Berkeley - When early humans migrated to South America more than 10,000 years ago, they brought with them a deadly hitchhiker - the airborne fungus responsible for causing Valley Fever, a disease that has caused illness and death in hundreds of people in central California and throughout the Southwest. This spread of Valley Fever by people migrating to southern latitudes is being reported next week by University of California, Berkeley, researchers, who tracked the disease using genetic sleuthing of fungi cultivated from victims of the disease.
"We like to think of globalization of diseases as a modern event, but it has been taking place for tens of thousands of years," said John Taylor, a professor in the Plant & Microbial Biology Department in the UC Berkeley College of Natural Resources. With colleague Matthew Fisher, researchers at Roche Molecular Systems and four Latin American research institutions, Taylor published the research in the April 3 issue of Proceedings of the National Academy of Sciences (PNAS).
The discovery will help scientists learn more about the spread and evolution of the Valley Fever fungus, Coccidioides immitis, which grows in soils in hot, dry climates. Wind, farming and even landslides caused by earthquakes can stir up soil, causing fungal spores to become airborne and occasionally lodge in a susceptible person's lung. Within three weeks, the spores expand and burst to
release more spores, causing symptoms such as fatigue, cough and chest pain. If untreated, death can result.
Recognized as a pathogen for just over a century, the C. immitis fungus kills about 50 people a year in North America. The disease affects approximately 100,000 people per year, although most never know they've been infected. Periodic epidemics, like one that occurred in the early 1990s in Bakersfield, Calif., may be triggered by climatic events like drought. "Climate change and human disease are intricately related," said Taylor. "It is a phenomenon we will see more of as we continue to experience global warming."
To study the historical migration of the fungus, the researchers assembled 161 fungal isolates from patients who had visited health clinics throughout the affected region - Central and Southern California, Arizona, Texas, Central and Southern Mexico and South America. In addition, they studied two samples collected from environmental sources, one from the soil and another from an armadillo.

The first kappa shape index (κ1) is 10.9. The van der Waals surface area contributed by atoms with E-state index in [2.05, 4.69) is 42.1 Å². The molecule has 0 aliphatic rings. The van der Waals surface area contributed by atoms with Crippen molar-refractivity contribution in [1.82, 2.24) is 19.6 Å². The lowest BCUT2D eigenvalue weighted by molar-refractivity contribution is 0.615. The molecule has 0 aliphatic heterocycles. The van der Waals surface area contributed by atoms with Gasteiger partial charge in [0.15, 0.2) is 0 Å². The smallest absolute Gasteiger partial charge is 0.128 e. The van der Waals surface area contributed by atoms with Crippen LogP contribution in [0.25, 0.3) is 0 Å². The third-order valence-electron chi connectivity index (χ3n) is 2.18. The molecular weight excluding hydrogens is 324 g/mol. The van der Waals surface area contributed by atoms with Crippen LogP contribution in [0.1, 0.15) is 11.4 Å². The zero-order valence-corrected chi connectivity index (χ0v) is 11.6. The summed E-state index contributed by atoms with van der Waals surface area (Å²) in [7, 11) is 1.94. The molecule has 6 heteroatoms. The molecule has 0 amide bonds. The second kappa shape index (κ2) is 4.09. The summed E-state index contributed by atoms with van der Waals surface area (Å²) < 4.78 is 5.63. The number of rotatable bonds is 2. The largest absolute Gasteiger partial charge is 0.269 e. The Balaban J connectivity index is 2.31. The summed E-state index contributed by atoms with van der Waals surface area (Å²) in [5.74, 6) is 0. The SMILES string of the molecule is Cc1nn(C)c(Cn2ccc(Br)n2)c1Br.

From each fungus, the researchers isolated DNA and then selected certain regions of the genome called microsatellites, which are short repeating bits of DNA. Using similarities in the DNA code of each microsatellite, the researchers grouped the fungi into eight distinct groups, each from a different geographical region. These eight groups all originated from a common ancestor, but became genetically distinct populations through genetic isolation and natural mutations.
The researchers noticed something curious. Two of the populations, one collected in Texas and the other in South America, were very similar. Previous work indicated that the ancestral fungus had occupied California and Arizona, so the researchers knew the fungus must have migrated south rather than north. "This led us to conclude that the fungus moved into South America recently and has not had time to display genetic changes," said Taylor.
Further analysis of how the DNA sequence diverged over time led the researchers to determine that the fungus reached South America between 9,000 and 140,000 years ago, which coincides with archeological evidence of the arrival of Homo sapiens to the region.
The fungal spores were probably carried as tiny spheres lodged in the lungs of domesticated animals or infected humans, who can carry latent C. immitis spores for up to 12 years. The fungus has been found in Native American middens in North America, showing that the disease was prevalent amongst these people.
Although the migration southward occurred thousands of years ago, Taylor said the disease is still capable of being carried around the globe. "Humans can contract the disease in California or Arizona and carry it to unexposed parts of the world," said Taylor. "However, even if those areas were dry enough to support the fungus, it would be unlikely to spread."
The fungus cannot spread directly from human to human. To complete its life cycle, C. immitis must make spores in the soil, where it migrates by seeping into soil from an infected animal's corpse. "Modern human burial practices prevent this from happening with people, but not so 12,000 years ago," said Taylor.
When in the "soil spore stage," C. immitis is quite infective and as a result it is the only fungus on the list of terrorist organisms under the U.S. Effective Death Penalty and Anti-Terrorism Act, said Taylor.
This work was supported by grants from the National Institutes of Health and UC Berkeley's Miller Institute for Basic Research in Science.